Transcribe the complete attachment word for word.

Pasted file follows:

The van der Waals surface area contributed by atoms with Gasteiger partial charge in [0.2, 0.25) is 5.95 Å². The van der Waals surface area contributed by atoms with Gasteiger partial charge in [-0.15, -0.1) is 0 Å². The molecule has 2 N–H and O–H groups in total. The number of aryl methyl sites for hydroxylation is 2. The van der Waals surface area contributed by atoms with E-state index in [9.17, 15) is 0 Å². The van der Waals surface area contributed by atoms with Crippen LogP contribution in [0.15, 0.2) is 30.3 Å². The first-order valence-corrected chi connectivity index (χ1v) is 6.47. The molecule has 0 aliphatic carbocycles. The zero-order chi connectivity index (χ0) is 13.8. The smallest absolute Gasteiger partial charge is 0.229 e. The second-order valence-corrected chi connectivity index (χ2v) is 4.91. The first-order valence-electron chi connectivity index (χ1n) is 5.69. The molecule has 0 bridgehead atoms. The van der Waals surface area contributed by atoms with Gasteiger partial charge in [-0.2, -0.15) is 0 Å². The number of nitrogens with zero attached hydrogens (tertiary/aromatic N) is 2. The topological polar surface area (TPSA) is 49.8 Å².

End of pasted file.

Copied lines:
The van der Waals surface area contributed by atoms with Gasteiger partial charge in [0.2, 0.25) is 5.95 Å². The van der Waals surface area contributed by atoms with Gasteiger partial charge in [-0.15, -0.1) is 0 Å². The molecule has 2 N–H and O–H groups in total. The number of aryl methyl sites for hydroxylation is 2. The van der Waals surface area contributed by atoms with E-state index in [9.17, 15) is 0 Å². The van der Waals surface area contributed by atoms with Crippen LogP contribution in [0.15, 0.2) is 30.3 Å². The first-order valence-corrected chi connectivity index (χ1v) is 6.47. The molecule has 0 aliphatic carbocycles. The zero-order chi connectivity index (χ0) is 13.8. The smallest absolute Gasteiger partial charge is 0.229 e. The second-order valence-corrected chi connectivity index (χ2v) is 4.91. The first-order valence-electron chi connectivity index (χ1n) is 5.69. The molecule has 0 bridgehead atoms. The van der Waals surface area contributed by atoms with Gasteiger partial charge in [-0.2, -0.15) is 0 Å². The number of nitrogens with zero attached hydrogens (tertiary/aromatic N) is 2. The topological polar surface area (TPSA) is 49.8 Å².